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Armenian Catholic priest, founder of the mechitarists; b. Sivas (Sebaste), Asia Minor, Feb. 7, 1676; d. San Lazzaro (Venice), Italy, April 27, 1749. Baptized Peter Manug, Mechitar was educated at the schismatic Armenian monastery of Garmir-Vanq (Red Monastery), where he later (1691) received the religious habit from Bishop Ananya and took the name Mechitar (Mehitar; "consoler"). A chance encounter with a Catholic missionary and an Armenian noble at Erzurum, Asia Minor, provided him with keen insights into Western culture and Catholicism. On a voyage to Syria he went to Aleppo, where he met Antoine Beauvillers, SJ, who received him into the Catholic Church and urged him to visit Rome. A sudden malady prevented this, and he returned to Sivas in 1695. Ordained a priest at Surp-Nišsan (Holy Cross) monastery (1696), he received the title vartapet (doctor) in 1699. The church of St. George in Constantinople became the center of his apostolate to unite the Armenian Church with Rome, and in 1701 he founded the Order of St. Anthony for pastoral, educational, and scientific endeavors.

Mechitar's preaching and promotion of union with Rome aroused the hostility of Patriarch Ephraim and his successor, Avedek, and resulted in Mechitar's departure from Constantinople for Modone (Morea), in the territory then belonging to Venice, where he built a monastery and church. Rome approved his congregation (1711), but substituted St. Benedict's Rule for that of St. Anthony. The Turkish occupation of Modone (1715) forced Mechitar's withdrawal to Venice, where he was given the use of the island of San Lazzaro.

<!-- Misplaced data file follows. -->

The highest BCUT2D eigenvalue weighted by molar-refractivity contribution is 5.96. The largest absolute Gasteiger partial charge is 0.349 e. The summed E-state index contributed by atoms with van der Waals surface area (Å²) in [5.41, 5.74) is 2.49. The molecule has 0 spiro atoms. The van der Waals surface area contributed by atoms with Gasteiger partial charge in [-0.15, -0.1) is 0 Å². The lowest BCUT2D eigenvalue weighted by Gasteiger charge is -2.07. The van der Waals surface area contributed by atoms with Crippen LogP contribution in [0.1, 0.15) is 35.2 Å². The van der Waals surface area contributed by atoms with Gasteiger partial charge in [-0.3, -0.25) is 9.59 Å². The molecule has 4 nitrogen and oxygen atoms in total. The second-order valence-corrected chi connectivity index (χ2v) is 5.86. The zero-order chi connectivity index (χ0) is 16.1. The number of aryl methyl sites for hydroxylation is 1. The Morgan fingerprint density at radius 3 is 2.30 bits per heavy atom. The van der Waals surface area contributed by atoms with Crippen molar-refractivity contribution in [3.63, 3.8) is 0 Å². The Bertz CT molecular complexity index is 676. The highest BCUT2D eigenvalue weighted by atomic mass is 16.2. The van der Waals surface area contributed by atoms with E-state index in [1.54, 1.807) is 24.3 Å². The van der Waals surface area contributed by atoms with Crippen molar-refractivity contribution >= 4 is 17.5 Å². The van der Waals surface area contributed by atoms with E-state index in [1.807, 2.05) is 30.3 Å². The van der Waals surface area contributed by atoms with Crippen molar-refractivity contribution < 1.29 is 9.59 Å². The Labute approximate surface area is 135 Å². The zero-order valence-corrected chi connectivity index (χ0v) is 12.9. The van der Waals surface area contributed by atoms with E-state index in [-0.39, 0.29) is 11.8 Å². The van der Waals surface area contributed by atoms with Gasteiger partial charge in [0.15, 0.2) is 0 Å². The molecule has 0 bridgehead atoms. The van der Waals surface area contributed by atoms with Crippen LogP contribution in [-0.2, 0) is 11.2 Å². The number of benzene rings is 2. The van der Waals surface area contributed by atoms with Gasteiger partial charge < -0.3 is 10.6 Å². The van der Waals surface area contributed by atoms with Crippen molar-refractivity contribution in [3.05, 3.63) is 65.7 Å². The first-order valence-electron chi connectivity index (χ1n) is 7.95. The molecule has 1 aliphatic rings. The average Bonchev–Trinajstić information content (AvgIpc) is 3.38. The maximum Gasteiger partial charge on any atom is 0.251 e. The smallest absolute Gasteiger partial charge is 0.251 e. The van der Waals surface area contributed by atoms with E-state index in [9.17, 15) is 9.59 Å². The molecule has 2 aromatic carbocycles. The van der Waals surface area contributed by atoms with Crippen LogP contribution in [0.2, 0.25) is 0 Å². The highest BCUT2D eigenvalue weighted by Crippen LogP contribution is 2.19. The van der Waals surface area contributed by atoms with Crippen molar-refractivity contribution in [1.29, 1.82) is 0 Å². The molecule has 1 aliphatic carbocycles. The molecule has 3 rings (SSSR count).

A great monastery with church and library was completed in 1740, and a printing press was established. Mechitar published approximately 20 works, dealing mainly with theology and philosophy. Notable among his writings are his commentary on the Gospel of St. Matthew (1737); his Armenian grammar, dictionary, and catechism; and an Armenian edition of the Bible (1733).

Bibliography: Oriente Cattolico (Vatican City 1962) 614616.

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